Three‐year analysis of zirconia implants used for single‐tooth replacement and three‐unit fixed dental prostheses: A prospective multicenter study

Three‐year analysis of zirconia implants used for single‐tooth replacement and three‐unit... INTRODUCTIONEndosseous screw‐type implants offer a good opportunity to restore missing or lost teeth. Nowadays, there are a variety of different implant systems and implants made of different materials available on the dental market. Regarding the material, implants from commercially pure titanium present the largest group of the used implants in the last decades. Based on various systematic reviews, titanium implants reveal high implant survival and success rates over a long time period. Jung, Zembic, Pjetursson, Zwahlen, and Thoma () reported in a systematic review a survival rate of 97.2% at 5 years and 95.2% at 10 years for commercially available titanium implants supporting single crowns (Jung et al., ). The reported survival rate of implants supporting fixed dental prostheses (FDPs) was 95.6% after 5 years and 93.1% after 10 years (Jung et al., ).However, there are a number of patients demanding for metal‐free solutions for implants and prosthetics. In addition, a few preclinical studies showed that a certain amount of titanium could be found in the tissues around dental implants (Addison et al., ; Bianco, Ducheyne, & Cuckler, ). Moreover, there is some evidence that metals in the oral cavity undergo corrosion through an electrochemical redox reaction (Cadosch et al., ) and may provoke hypersensitivity reactions (Jacobi‐Gresser, http://www.deepdyve.com/assets/images/DeepDyve-Logo-lg.png Clinical Oral Implants Research Wiley

Three‐year analysis of zirconia implants used for single‐tooth replacement and three‐unit fixed dental prostheses: A prospective multicenter study

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Publisher
Wiley
Copyright
Copyright © 2018 John Wiley & Sons Ltd
ISSN
0905-7161
eISSN
1600-0501
D.O.I.
10.1111/clr.13115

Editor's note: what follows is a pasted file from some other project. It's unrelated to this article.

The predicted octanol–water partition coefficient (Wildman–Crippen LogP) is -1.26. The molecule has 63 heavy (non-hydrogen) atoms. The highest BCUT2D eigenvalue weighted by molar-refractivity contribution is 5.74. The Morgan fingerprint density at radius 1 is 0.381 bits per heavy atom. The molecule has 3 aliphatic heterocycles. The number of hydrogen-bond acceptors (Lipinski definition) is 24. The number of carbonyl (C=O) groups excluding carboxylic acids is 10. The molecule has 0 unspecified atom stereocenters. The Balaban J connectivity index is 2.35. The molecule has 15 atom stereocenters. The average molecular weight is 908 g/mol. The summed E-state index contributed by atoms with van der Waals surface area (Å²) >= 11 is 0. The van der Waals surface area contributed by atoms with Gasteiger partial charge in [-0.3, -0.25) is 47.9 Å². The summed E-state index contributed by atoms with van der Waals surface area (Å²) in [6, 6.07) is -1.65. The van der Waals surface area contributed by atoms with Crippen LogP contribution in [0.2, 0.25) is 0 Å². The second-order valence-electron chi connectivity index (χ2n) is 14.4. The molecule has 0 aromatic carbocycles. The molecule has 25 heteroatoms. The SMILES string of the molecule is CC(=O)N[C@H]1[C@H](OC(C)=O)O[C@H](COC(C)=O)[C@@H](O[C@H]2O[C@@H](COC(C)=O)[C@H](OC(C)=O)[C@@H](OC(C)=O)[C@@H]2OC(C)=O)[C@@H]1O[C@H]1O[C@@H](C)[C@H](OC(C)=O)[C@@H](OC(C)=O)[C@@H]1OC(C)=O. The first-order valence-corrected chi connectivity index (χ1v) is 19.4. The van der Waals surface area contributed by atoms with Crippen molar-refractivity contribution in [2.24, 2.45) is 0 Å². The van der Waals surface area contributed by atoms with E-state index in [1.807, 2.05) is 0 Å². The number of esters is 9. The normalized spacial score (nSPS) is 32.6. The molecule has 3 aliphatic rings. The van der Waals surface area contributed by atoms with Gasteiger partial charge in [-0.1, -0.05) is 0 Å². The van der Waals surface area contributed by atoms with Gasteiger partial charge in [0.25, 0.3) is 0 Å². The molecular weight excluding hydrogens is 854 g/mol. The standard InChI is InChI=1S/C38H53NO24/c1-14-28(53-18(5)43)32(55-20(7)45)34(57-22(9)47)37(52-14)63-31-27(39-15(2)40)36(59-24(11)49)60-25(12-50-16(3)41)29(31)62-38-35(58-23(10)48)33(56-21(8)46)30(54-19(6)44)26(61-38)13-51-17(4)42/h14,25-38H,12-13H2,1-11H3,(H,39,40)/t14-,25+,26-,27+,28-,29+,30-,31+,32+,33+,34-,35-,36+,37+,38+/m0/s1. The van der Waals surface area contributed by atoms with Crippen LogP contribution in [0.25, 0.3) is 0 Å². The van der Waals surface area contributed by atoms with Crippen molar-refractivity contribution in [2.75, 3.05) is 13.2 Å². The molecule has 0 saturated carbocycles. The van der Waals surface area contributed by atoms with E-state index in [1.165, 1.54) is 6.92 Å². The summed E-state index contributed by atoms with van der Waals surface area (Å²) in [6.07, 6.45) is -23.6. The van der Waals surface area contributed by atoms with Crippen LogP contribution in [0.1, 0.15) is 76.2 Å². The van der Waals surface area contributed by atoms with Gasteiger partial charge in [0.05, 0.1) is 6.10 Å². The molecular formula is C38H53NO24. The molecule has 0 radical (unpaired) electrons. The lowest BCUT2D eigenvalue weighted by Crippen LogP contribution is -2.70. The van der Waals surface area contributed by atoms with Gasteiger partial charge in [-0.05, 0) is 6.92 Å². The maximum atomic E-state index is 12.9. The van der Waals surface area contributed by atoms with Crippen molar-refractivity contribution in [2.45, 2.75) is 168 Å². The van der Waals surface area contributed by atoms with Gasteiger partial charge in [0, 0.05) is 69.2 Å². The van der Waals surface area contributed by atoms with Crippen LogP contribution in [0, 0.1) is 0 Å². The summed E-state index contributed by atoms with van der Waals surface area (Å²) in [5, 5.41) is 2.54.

Publisher site
See Article on Publisher Site

Abstract

INTRODUCTIONEndosseous screw‐type implants offer a good opportunity to restore missing or lost teeth. Nowadays, there are a variety of different implant systems and implants made of different materials available on the dental market. Regarding the material, implants from commercially pure titanium present the largest group of the used implants in the last decades. Based on various systematic reviews, titanium implants reveal high implant survival and success rates over a long time period. Jung, Zembic, Pjetursson, Zwahlen, and Thoma () reported in a systematic review a survival rate of 97.2% at 5 years and 95.2% at 10 years for commercially available titanium implants supporting single crowns (Jung et al., ). The reported survival rate of implants supporting fixed dental prostheses (FDPs) was 95.6% after 5 years and 93.1% after 10 years (Jung et al., ).However, there are a number of patients demanding for metal‐free solutions for implants and prosthetics. In addition, a few preclinical studies showed that a certain amount of titanium could be found in the tissues around dental implants (Addison et al., ; Bianco, Ducheyne, & Cuckler, ). Moreover, there is some evidence that metals in the oral cavity undergo corrosion through an electrochemical redox reaction (Cadosch et al., ) and may provoke hypersensitivity reactions (Jacobi‐Gresser,

Journal

Clinical Oral Implants ResearchWiley

Published: Jan 1, 2018

Keywords: ; ; ; ; ; ;

References

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